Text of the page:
Transforming Justice

Paul Anders


Last September, as part of its ‘Transforming our Justice System’ agenda, the Government published a public consultation on proposals to move court processes for certain offences online and introduce ‘assisted digital’: a digital system of support to people navigating the online courts and tribunals systems (HMCTS). Revolving Doors responded, highlighting concerns that people in a ‘revolving door’ of crisis and offending often face multiple and complex needs which can cause and/or exacerbate difficulties in accessing digital channels, and that some aspects of the proposals risked limiting, rather than increasing access to justice.

This week, the Government published its response to the public consultation. We were pleased to see the Government confirm that the use of digital channels will not be mandatory and that users will be able to opt in to one of several assisted digital channels. We were also pleased to see acknowledgement that a digital system will not be suitable for everyone. However, as outlined below, we are concerned that the response does not pay sufficient heed to the implications of a digitalised service for all HMCTS service users.

  1. Opting in: this assumes that people will be able to make informed decisions about whether or not the online system is right for them. However, the incentives to opt for an online procedure may be strong, as it means avoiding a physical appearance in a potentially intimidating environment, which also may incur travel costs, childcare issues and/or time off work. This may mean that people who would be better served by more traditional means of engaging with courts and tribunals are directed down a path which is suboptimal for their particular circumstances.  
  2. Asking for help: For those who do opt in, the Government emphasises that clear information will be provided through signposting people to assisted digital support; this advice can be provided by telephone or in person. However, it seems that the proposals are underlain by an assumption that users will ask for help if they need it. We are concerned that not everyone will. Many people who have multiple and complex needs have long histories of contact with a wide range of support services. We often hear stories of people being let down by or misunderstood by services that are meant to help, leading to a general mistrust of services. Others tell us that they are embarrassed or ashamed of needing support and may not want to ask for help. Some people may not recognise that they need support, and digitalisation may mean that they have to ask for it, rather than it be offered. We are concerned that even fewer people will ask for help via a computer than they do in person.
  3. Efficient and effective support: conflicting priorities? Turning to the assisted digital support itself, the government acknowledge the importance of staff being knowledgeable and well trained, stating that “extensive training will be provided to front line Customer Service Centre staff to ensure they are able to efficiently deal with assisted digital queries.” While such training is welcome, how will HMCTS balance the tension between providing an efficient service and a fair and effective service? The two are in no sense mutually exclusive, but we hope Government will proceed with caution and emphasise quality of service.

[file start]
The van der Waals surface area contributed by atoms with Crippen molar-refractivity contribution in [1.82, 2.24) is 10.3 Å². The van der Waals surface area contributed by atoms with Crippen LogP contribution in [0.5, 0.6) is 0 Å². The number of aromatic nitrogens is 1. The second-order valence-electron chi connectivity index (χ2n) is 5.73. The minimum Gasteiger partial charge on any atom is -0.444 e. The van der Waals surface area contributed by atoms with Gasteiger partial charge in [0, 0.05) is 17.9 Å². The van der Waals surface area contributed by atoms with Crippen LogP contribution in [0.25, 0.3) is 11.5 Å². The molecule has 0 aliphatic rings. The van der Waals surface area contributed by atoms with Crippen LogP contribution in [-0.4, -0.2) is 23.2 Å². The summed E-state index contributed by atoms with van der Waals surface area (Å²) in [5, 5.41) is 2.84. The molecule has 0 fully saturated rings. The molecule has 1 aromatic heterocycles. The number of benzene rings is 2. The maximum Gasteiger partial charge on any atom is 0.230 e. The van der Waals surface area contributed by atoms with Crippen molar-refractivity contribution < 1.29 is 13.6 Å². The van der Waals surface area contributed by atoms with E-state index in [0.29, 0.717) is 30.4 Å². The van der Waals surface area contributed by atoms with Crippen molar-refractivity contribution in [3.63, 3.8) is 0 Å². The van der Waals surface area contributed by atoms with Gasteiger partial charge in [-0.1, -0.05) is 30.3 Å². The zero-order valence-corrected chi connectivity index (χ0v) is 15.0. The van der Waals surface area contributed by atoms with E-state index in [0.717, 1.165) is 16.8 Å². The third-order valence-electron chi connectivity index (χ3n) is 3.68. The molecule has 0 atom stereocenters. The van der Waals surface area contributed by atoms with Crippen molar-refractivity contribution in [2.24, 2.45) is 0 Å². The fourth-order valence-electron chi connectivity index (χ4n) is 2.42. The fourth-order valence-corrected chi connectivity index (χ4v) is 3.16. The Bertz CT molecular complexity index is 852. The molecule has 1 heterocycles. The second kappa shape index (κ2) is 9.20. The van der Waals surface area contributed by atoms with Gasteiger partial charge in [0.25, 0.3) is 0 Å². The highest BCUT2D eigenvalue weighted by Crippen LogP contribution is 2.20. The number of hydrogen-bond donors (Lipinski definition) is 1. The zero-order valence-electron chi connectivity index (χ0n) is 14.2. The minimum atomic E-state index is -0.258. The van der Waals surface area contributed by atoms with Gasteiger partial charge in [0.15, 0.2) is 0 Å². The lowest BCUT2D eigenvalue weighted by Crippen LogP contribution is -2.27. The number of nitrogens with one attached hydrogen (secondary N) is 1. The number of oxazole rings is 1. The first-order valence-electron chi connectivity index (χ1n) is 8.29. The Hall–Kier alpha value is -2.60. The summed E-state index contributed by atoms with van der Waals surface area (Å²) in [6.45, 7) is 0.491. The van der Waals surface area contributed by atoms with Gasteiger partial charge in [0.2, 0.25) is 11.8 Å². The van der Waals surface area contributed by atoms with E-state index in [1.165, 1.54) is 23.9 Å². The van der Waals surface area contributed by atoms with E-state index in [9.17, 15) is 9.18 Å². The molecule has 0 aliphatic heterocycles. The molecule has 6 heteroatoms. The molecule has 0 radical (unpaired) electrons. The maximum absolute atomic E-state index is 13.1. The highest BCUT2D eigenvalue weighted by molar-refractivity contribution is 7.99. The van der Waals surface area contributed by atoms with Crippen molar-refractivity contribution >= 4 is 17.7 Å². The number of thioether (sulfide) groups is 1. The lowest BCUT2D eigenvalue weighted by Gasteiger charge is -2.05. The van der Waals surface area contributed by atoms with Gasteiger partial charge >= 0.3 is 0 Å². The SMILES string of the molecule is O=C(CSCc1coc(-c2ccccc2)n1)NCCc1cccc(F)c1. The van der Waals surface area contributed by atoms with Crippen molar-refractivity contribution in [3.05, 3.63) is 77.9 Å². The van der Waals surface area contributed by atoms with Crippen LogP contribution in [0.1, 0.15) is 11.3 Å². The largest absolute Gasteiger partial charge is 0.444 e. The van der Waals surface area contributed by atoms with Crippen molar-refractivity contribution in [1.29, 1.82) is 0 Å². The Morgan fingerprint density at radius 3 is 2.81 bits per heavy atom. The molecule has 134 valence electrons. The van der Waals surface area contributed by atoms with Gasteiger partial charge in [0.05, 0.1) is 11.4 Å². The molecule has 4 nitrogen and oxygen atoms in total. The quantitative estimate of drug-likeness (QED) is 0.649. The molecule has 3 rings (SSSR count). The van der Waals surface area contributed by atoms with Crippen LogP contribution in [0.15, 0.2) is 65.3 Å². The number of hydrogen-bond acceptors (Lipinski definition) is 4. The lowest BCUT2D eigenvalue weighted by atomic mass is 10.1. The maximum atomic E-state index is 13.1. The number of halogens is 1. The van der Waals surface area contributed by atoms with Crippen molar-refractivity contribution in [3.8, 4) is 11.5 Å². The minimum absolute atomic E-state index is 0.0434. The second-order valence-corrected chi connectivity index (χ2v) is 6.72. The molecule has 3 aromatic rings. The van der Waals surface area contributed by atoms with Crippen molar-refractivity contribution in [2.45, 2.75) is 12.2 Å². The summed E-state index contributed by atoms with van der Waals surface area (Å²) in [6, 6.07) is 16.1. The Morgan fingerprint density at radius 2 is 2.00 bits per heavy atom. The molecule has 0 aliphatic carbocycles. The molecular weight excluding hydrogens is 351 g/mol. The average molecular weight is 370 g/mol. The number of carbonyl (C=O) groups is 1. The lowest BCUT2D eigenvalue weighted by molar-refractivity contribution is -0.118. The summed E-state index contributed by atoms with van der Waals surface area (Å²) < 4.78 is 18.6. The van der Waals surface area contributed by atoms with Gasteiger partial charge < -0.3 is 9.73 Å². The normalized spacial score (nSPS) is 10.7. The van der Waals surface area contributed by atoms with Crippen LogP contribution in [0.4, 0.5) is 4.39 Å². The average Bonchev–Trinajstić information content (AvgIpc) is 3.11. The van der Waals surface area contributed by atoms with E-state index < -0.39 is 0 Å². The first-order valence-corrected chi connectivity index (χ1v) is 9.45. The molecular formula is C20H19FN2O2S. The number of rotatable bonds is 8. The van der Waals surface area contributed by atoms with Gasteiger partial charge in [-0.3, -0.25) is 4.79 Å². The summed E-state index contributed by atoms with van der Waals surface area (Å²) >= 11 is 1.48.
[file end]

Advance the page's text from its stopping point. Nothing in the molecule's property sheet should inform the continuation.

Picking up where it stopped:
4. Entering a plea online: The digital system involves entering a plea online. The government asserts that “the system will safeguard vulnerable people as it will be designed to prevent users from pleading guilty without a full understanding of their decision and the potential consequences.” This is of course a welcome statement, but expert design and careful testing at scale will be needed to ensure the system meets this intention. Particular consideration needs to be given to people who have not sought legal advice. The Government states that: “if it is subsequently proved that the defendant did not understand the consequence of their decision, the courts will have powers to set aside the conviction and proceedings could be started again.” This option is welcome, however it seems on the face of it to be at risk of abuse, which could undermine the credibility of the system.
  5. Identification of vulnerabilities: Finally, sentencers and panel members usually have the opportunity to see the person they are dealing with, and to take into account a range of verbal and non-verbal cues. This can help to provide a degree of nuance and insight that digital avenues may hide. We are concerned that the Government’s response does not go far enough in addressing lost opportunities to identify vulnerabilities or support needs that will be lost in moving from a face to face to an online system.

If implemented with care and sensitivity, and thoroughly evaluated, moves towards a more digitalised court process could have a number of important advantages, including reducing unnecessary court appearances. However, there is a long way to go and a number of concerning assumptions continue to underlie proposals. Unless these are addressed, and systems, processes and infrastructure are thoroughly tested, these developments may present both a serious and likely risk to the core principle of access to justice.